BKWine Travel Stories: Bordeaux day 2

>> Friday, April 17, 2009

One that you might not have heard of: Clos des Quatre Vents in Margaux. Together with Chateau des Quatre Soeurs. It is two properties owned (and run) by Luc Thienpont (part of the famous Belgian family, various branches of which run several chateaux in Bordeaux). He used to run Chateau Labegorce Zede, but the family decided to sell it in the early 2000s. Tiny, tiny property, only two and a half hectares, but on prime Margaux territory. From the LZ era he has retained a branded wine called Z. Good wines each in its own category. Thienpont opened a wine shop in the Margaux village last year. Good source for wine if you're driving along the Route des Chateaux.

We'll soon be publishing a video interview with Luc.

Second stop: far north: turn right at the 40 million euro Cos d'Estournel cellar renovation and you'll come to Chateau Phelan Segur. Not a classed growth but run like one. Owned by the ardinier family who used to own Lanson and Pommery in Champagne. Really excellent lunch made by the chateau chef. Well, it should be since the chef trained at the Michel two star restaurant Les Crayeres in Reims, Champagne, which is also port of the Gardinier empire. Nice tasting (good 08, quite austere ut very promising) and some really good "older" (in relative terms - but still very unusal to be treated to inn Bordeaux!) vintages for lunch. A lunch to linger over, but we could not.

We had to rush (again, in relative terms) to our next rendez-vous: Chateau Lafite. I was particularly keen on it since I have not seen their new cellar, reputed to be spectacular. But before going there we passed through the barrel cellar where they were racking and sulphuring barrles. Stings in the nose. Good priming for the tasting in the circular Ricardo Bofill cellar... We had some respite though before tasting as we passed through the private bottle cellar with old, old vintages. We tasted a mystery vintage, no one guessed... it was Chateau Lafite 1995. Certainly still very young with lots of tanning, in spite of being double decanted at 11 in the morning.

Next stop, Chateau Reysson, in Haut Medoc, a property that Dourthe runs for the Japanese owners since the early 00s. It has certainily improved immensly since, and is now a very ambitious Haut-Medoc. Lots of investments in vineyards (replanting...) and in the cellar. A scoop, tasting the vintage (2005 I think it was, have to check the notes) that will be released on the Swedish market in October. Very nice, well made, modern & classic (can you say that?) Bordeaux.

But the day is not finished. Dinner is scheduled at Chateau Belgrave, also a Haut Medoc, but one that was classified Grand Cru Classe (one of the few that is not in one of the sub-appellations). Before dinner though we make a pit stop in the vineyard with the chef de culture. Passionate about vines and vine growing. Nice to have the vines explained by someone who really, really knows what he talks about. But he has 450,000 of them to take care of so he should know!

Finishing a very long day with another delicous dinner, with a few of Belgrave's own wines of course and then a long drive (by the driver) back to the bed at Chateau Pey Latour.



BKWine Travel Stories: Bordeaux day 1

>> Wednesday, April 15, 2009

They promised heavy rain storm today in Bordeaux, but when we arrive skies are clearing up. We arrive just in time for lunch... A very (very) good option if you arrive by train is L'Olivier de Clavel, just next to the train station. Outstanding value for money, two courses for 16 euro, including a glass of wine (with a choice of several). We start with a Pequillo (Pyrenee belle pepper) filled with brandade de mourue, followed by a dorade on a delicious risotto with parmesan. A very good address for lunch or dinner, but don't expect charming surronding. The area around the train station in Bordeaux is not really the cutest area in the city. Go there for the restaurant, not for the view.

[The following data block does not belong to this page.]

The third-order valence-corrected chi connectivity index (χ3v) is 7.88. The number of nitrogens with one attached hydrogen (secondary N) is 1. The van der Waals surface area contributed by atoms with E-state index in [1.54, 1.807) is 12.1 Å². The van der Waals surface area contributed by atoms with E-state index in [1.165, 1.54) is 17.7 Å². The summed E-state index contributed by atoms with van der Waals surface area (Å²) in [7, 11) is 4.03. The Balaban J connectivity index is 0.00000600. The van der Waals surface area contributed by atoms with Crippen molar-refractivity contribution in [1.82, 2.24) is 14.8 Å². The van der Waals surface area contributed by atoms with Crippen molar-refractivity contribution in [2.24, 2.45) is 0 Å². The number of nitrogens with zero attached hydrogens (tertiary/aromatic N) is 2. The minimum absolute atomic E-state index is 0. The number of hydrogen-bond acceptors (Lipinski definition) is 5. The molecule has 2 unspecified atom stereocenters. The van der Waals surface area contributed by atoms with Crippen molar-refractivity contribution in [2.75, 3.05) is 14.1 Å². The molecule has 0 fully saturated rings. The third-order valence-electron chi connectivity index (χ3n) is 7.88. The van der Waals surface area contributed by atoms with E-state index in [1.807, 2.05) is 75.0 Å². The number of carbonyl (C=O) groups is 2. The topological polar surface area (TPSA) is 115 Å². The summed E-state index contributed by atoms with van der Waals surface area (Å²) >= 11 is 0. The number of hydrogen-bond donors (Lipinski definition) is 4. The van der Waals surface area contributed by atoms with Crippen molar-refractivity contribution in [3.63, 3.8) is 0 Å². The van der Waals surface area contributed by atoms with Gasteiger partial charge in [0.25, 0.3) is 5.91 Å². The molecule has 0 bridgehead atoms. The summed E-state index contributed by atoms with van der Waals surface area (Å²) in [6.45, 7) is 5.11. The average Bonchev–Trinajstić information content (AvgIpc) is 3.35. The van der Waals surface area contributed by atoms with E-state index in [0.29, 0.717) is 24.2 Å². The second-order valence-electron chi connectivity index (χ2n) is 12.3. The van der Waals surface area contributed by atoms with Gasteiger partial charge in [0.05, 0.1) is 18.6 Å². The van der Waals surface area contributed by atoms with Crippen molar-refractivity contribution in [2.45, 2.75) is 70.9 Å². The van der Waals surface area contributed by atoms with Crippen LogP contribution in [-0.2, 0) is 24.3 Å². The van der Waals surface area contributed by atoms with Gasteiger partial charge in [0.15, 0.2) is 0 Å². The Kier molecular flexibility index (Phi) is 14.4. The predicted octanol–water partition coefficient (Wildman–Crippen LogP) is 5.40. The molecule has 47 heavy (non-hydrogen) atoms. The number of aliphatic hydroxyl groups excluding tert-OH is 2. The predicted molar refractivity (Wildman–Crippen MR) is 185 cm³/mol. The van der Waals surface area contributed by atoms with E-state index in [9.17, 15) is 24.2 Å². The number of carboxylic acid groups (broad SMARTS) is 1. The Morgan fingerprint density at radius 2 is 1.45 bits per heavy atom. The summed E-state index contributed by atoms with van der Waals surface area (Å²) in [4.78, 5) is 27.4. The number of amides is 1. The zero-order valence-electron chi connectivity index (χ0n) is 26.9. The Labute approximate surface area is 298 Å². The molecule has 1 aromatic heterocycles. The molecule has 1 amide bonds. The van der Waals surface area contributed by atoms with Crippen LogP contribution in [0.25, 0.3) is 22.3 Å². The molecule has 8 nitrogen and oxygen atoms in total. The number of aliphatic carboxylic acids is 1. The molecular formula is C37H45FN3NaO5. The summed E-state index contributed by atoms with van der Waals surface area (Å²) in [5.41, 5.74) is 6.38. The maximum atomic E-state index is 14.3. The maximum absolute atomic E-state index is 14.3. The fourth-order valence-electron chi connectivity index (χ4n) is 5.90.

After spending a few leisurely hours walking in the city (well deserved after handing in our new manuscript around midnight last night) we drive out the Chateau Pey La Tour in Entre-deux-Mers, where we will be staying a few days.


Again we just avoid the reainstorms (5 minute margin on arrival) and instead arrive in a glorious late evening sunshine. Nice dinner at the chateau (asparagus, canette, brebis des Pyrenees...) with a few of Dourthe's wine (they own Pey Latour).

The only negative: having a serious fit of spring allergy. Very frustrating.

Good start to a few days in the region!



This month's wine pick

>> Tuesday, April 14, 2009

Our friends' wine picks of the month.

Criteria: an interesting wine (not too cheap) and one that you can enjoy with dinner or friends (not too expensive). And very good! (Jack is BKWine’s reporter in Stockholm, following the Swedish wine market. Åsa is BKWine’s specialist on Italy, based in Florence.)

Jack’s wine pick of the month
Saint Joseph 2007, Les Vins de Vienne

April brings with it both Easter and cool evenings, the perfect context to try some fruity, young syrah. And what better than to try something from the somewhat lesser-known district Saint Joseph, in the middle of the northern Rhône “Syrah Land”. My choice is a bottle from Les Vins de Vienne, a joint venture between three growers: Yves Cuilleron, François Villard, Pierre Gaillard and Jean-Pierre Villa (sold for around 14€ in Sweden). It gives you plenty of young and fresh fruit and the classic syrah charcuteri flavours, with a wrapping of raw meat and some oak character. Drink it now before it closes up, or save it another five to eight years. Perfect to accompany the bloody steak or hard cheeses. Or the Easter lamb.